After eight years of battles with Gov. Chris Christie’s administration, the state’s environmental community has high hopes its agenda will move forward under Gov.-elect Phil Murphy.

But it is not taking any chances.

After backing Murphy with endorsements and hundreds of thousands of dollars in environmental Political Action Committee donations, the group wants to remain on his radar, particularly since Murphy made many promises to environmentalists during his campaign.

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The New Jersey League of Conservation Voters Education Fund put together a coalition of 30 environmental groups to write the “Environmental Agenda ’18, New Jersey’s Conservation Road Map.” It gives the new administration a list of priorities in nine categories it wants it to tackle in its first 100 days, first year and first term.

“It’s the first time I have seen the environmental community come together ... to list priorities we all agree on,” said Kelly Mooij, vice president of government relations for New Jersey Audubon, which participated in the coalition. “The process was comprehensive.”

She said Murphy has many opportunities to improve the health and economy of the state if he keeps his campaign promises to move New Jersey toward 100 percent clean energy by 2050, get New Jersey back into the Regional Greenhouse Gas Initiative, complete an energy master plan, reverse regulatory rollbacks and depoliticize the Pinelands Commission and other bodies while strengthening the Department of Environmental Protection.

“Funding for DEP is most critical,” she said. “It’s been critically underfunded and I’m hopeful the next administration will come in and revitalize the agency. There’s great, talented staff over there.”

But climate change is also critical in protecting habitat and wildlife species, one of Audubon’s key missions.

“Particularly climate change has a devastating impact on people and wildlife,” she said. “It exacerbates every other issue we deal with.”

New Jersey Sierra Club Director Jeff Tittel said his group, which did not participate in the NJLCV coalition, is also focused on changes the new administration will make at DEP.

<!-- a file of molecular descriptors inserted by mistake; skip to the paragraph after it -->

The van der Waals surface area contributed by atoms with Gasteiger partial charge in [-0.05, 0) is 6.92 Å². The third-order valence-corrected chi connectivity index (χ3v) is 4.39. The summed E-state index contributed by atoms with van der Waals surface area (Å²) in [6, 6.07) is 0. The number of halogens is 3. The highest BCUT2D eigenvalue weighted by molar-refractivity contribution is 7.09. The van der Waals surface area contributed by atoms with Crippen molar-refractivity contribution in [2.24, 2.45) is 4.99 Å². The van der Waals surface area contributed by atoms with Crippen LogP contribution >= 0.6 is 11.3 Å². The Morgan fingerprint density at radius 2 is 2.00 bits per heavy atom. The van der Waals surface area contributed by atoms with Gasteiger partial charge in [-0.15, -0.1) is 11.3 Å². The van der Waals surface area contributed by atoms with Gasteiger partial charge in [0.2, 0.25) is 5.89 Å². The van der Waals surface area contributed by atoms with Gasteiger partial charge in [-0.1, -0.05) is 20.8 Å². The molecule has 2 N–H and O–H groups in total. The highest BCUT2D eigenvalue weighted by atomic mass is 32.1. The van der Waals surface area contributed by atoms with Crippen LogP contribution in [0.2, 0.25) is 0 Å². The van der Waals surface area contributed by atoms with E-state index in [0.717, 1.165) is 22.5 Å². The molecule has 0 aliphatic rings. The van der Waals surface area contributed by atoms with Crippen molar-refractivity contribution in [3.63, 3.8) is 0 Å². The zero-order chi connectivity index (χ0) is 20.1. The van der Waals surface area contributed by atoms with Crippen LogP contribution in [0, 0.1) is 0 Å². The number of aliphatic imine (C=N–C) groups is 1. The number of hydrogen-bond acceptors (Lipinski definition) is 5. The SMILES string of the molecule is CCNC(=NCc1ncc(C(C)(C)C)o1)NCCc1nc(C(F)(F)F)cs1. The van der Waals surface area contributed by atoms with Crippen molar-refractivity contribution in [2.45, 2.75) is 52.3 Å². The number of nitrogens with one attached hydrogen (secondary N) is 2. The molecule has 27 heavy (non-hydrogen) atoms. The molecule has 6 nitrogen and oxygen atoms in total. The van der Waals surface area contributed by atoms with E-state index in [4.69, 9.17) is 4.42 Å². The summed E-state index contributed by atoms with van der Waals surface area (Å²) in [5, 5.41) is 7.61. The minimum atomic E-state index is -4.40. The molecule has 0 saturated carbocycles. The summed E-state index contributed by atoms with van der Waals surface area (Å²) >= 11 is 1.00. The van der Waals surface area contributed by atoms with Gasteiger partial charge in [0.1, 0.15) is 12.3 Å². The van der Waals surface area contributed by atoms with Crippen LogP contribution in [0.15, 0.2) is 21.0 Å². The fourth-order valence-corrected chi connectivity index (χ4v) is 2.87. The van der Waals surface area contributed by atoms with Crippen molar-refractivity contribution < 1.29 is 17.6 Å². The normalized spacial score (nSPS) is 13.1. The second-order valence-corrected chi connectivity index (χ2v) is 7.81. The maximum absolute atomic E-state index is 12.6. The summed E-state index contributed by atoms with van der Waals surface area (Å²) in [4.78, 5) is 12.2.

“We want to see them get good, competent people to lead DEP,” said Tittel. “People with experience with the complex regulatory system in New Jersey. They need to rebuild morale and focus on environmental protection.”

But the most important change the Murphy administration can make is come forward with a plan to deal with climate change, sea-level rise and green energy, said Tittel.

“We had eight years of delay,” he said. “We hope offshore wind will finally get built, and we can expand solar.”

He also wants to see the state start mapping and planning for climate change and its impact along the coast.

“We have areas underwater in Atlantic City at high tides,” Tittel said. “We have to raise roads and in some places move people away. We need a comprehensive plan for the coast.”

Both Mooij and Tittel said New Jersey needs to become a national leader again on environmental issues.

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Contact: 609-272-7219 MPost@pressofac.com Twitter @MichelleBPost Facebook.com/EnvironmentSouthJersey

In my first job after college got paid to read the New York Times and summarize articles for an early online data base. First reporting job was with The Daily Record in Parsippany. I have also worked in nonprofits, and have been with The Press since 1990.

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